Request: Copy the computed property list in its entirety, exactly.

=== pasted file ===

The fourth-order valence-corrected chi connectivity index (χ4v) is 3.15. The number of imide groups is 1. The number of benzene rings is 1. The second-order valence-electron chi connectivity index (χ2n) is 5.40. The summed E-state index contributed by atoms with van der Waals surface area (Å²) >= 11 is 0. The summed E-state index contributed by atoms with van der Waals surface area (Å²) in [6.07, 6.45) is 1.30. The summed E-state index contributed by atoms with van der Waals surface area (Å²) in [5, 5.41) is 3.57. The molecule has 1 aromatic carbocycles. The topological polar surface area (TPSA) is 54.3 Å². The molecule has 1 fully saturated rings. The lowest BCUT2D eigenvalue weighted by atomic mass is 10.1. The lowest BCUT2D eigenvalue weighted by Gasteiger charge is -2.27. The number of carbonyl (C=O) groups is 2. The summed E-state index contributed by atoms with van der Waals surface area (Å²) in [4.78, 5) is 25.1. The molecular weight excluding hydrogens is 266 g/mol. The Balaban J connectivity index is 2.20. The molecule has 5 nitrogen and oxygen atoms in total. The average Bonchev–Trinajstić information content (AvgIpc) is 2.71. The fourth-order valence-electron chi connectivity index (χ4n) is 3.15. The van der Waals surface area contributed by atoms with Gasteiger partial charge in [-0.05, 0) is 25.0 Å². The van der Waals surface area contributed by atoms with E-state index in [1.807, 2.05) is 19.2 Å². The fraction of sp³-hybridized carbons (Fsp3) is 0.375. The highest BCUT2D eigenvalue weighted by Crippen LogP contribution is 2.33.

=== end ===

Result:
The fourth-order valence-corrected chi connectivity index (χ4v) is 3.15. The number of imide groups is 1. The number of benzene rings is 1. The second-order valence-electron chi connectivity index (χ2n) is 5.40. The summed E-state index contributed by atoms with van der Waals surface area (Å²) >= 11 is 0. The summed E-state index contributed by atoms with van der Waals surface area (Å²) in [6.07, 6.45) is 1.30. The summed E-state index contributed by atoms with van der Waals surface area (Å²) in [5, 5.41) is 3.57. The molecule has 1 aromatic carbocycles. The topological polar surface area (TPSA) is 54.3 Å². The molecule has 1 fully saturated rings. The lowest BCUT2D eigenvalue weighted by atomic mass is 10.1. The lowest BCUT2D eigenvalue weighted by Gasteiger charge is -2.27. The number of carbonyl (C=O) groups is 2. The summed E-state index contributed by atoms with van der Waals surface area (Å²) in [4.78, 5) is 25.1. The molecular weight excluding hydrogens is 266 g/mol. The Balaban J connectivity index is 2.20. The molecule has 5 nitrogen and oxygen atoms in total. The average Bonchev–Trinajstić information content (AvgIpc) is 2.71. The fourth-order valence-electron chi connectivity index (χ4n) is 3.15. The van der Waals surface area contributed by atoms with Gasteiger partial charge in [-0.05, 0) is 25.0 Å². The van der Waals surface area contributed by atoms with E-state index in [1.807, 2.05) is 19.2 Å². The fraction of sp³-hybridized carbons (Fsp3) is 0.375. The highest BCUT2D eigenvalue weighted by Crippen LogP contribution is 2.33.